Tuesday, January 23, 2007


Well, not exactly. I will write it myself, of course. What I am looking for are references, in realm of philosophy, art criticism, and fashion. In summary, I am writing about how one can judge fashion design without the influence of marketing, but soleley on the merit of the garment. I am using Robert Pirsig's Zen and the Art of Motorcycle Maintenance as my focal point. What I need are writings on concepts like excellence, mastery, creative difficulty, and care in any realm. I will take anything from Plato to Poincare to Palahnuik. For example, art critic Robert Hughes in his book Culture of Complaint: The Fraying of America, argues against precipitation of bad contemporary art and for judging art on what he terms "elitism" (that is his term for excellency, or what Pirsig calls Quality),

It is in the nature of human beings to discriminate. We make choices and judgments every day. These choices are part of real experience. They are influenced by others, of course, but they are not fundamentally the result of a passive reaction to authority. And we know that one of the realest experiences in cultural life is that of inequality between books and musical performances and paintings and other works of art. Some things do strike us better than others - more articulate, more radiant with consciousness. We may have difficulty saying why, but the experience remains... For instance, my hobby is carpentry. I am fair at it - for an amateur... I love the tools, the smell of shavings, the rhythm of work. I know that when I look at a Hepplewhite cabinet in a museum, or a frame house in Sag Harbor, I can read it - figure its construction, appreciate its skills - better than if I had never worked wood myself. But I also know that the dead hands that made the breakfront or the porch were far better than mine; they ran finer mouldings, they knew about expansion, and their veneer didn't have bumps... People who can make such things are an elite; they have earned their right to be... Mutatis mutandis, it's the same in writing and in the visual arts [AND IN FASHION DESIGN!]. You learn to discriminate... This corresponds to experience, just as our perception and comparison of grace in the work of a basketball player or a tennis pro rise from experience. These differences of intensity, meaning, grace can't be set forth in a little catechism or a recipe-book. They can only be experienced and argued, and then seen in relation to a history that includes social history.

I am looking for strong stuff like the quote above. In asking for help, I am utilizing the Internet in its best way - as a vehicle for collective intelligence. You can simply post your recommendations as comments. Thank you.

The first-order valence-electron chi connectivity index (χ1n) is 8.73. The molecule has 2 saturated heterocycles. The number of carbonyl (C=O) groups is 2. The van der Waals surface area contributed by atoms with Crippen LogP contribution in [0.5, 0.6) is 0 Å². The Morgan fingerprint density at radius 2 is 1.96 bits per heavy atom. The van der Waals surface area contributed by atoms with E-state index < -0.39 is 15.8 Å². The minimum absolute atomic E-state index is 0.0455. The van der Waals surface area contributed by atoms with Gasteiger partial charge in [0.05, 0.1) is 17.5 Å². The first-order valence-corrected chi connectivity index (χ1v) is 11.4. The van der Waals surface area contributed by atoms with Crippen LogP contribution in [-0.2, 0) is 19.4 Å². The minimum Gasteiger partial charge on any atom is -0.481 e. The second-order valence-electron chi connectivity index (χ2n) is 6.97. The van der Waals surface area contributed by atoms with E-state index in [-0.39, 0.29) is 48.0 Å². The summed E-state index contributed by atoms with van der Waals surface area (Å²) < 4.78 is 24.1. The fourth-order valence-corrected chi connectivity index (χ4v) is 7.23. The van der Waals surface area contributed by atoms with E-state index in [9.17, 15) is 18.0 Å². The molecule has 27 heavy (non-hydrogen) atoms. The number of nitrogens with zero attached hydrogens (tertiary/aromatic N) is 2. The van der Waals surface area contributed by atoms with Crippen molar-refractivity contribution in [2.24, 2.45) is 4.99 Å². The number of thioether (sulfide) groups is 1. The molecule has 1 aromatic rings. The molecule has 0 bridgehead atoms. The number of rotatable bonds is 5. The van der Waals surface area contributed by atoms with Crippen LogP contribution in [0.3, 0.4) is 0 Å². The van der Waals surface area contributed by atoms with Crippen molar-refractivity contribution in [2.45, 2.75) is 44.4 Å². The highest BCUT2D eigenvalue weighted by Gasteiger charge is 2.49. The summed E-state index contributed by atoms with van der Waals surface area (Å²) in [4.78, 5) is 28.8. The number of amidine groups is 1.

Anonymous Anonymous said...

Interesting thesis topic. I would look at Barthes -- if you haven't already -- not just his book on fashion, The Fashion System, but his writings on literature, music and photography. The wikipedia article on Barthes is excellent, serves as a nice roadmap to his ideas. Writing Degree Zero is incisively glossed, "He determines in Writing Degree Zero (1953) that language and style are both matters that appeal to conventions, and are thus not purely creative. Rather, form, or what Barthes calls ‘writing’, the specific way an individual chooses to manipulate conventions of style for a desired effect, is the unique and creative act. One’s form is vulnerable to becoming a convention once it has been made available to the public. This means that being creative is an ongoing process of continual change and reaction." Barthes' concept of form/writing obviously lends itself well to thinking about clothing design. I've never come across writing about fashion, or design for that matter, which makes use of Mikhail Bakhtin's ideas. I think the way he theorizes literature, particularly his concept of the 'diaologic,' also might lend itself well to thinking about value in fashion design. Wikipedia, again, is helpful here:
In case it's helpful!
Speaking of quality, thanks for the feedback on costume national -- arrived at this blog thanks to your signature on styelzeitgeist.

10:09 PM  
Blogger Fashion Critic said...

Thank you. The Fashion System is definitely on my list, but I will look into other Barthes's writings. And I absolutely love Bakhtin, I think he is brilliant. Thanks again, and I'm glad I can be of help as well.

6:53 AM  
Anonymous Anonymous said...

You might find it useful to look in to the writings of Harold Bloom, especially The Western Canon. The Books and Schools of the Ages. He writes a lot about the aesthetic value of literaure and it would be really interesting if you could apply his theories to fashion
Good Luck, Ola F

1:56 PM  
Anonymous Laika said...

Very challenging topic. Definitely look at the modernists' writings on fashion asap, because they were writing in a similar vein to what you are proposing. It will also be a good way to identify the potential theoretical pitfalls of writing about aesthetic judgement.
On the subject of craft, check out Walter Benjamin's "The Storyteller," which concerns the fate of craft under conditions of modernity. Hard going, as he is a beautifully cryptic writer, but there are definitely some nuggets worth extracting.
There are also two Goethe essays: "On Art and Craftwork" and "On Strict Aesthetic Judgements" that I suspect will be valuable. They are included in The Rise of Fashion by Daniel Purdy, which looks like a phenomenal compilation of philosophical texts on fashion--everyone from Hegel to Simone de Beauvoir.
More to come...:)

8:28 PM  
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1:32 PM  
Blogger Brad Brown said...

Did you ever finish your thesis? Ho'd it turn out?

10:11 PM  

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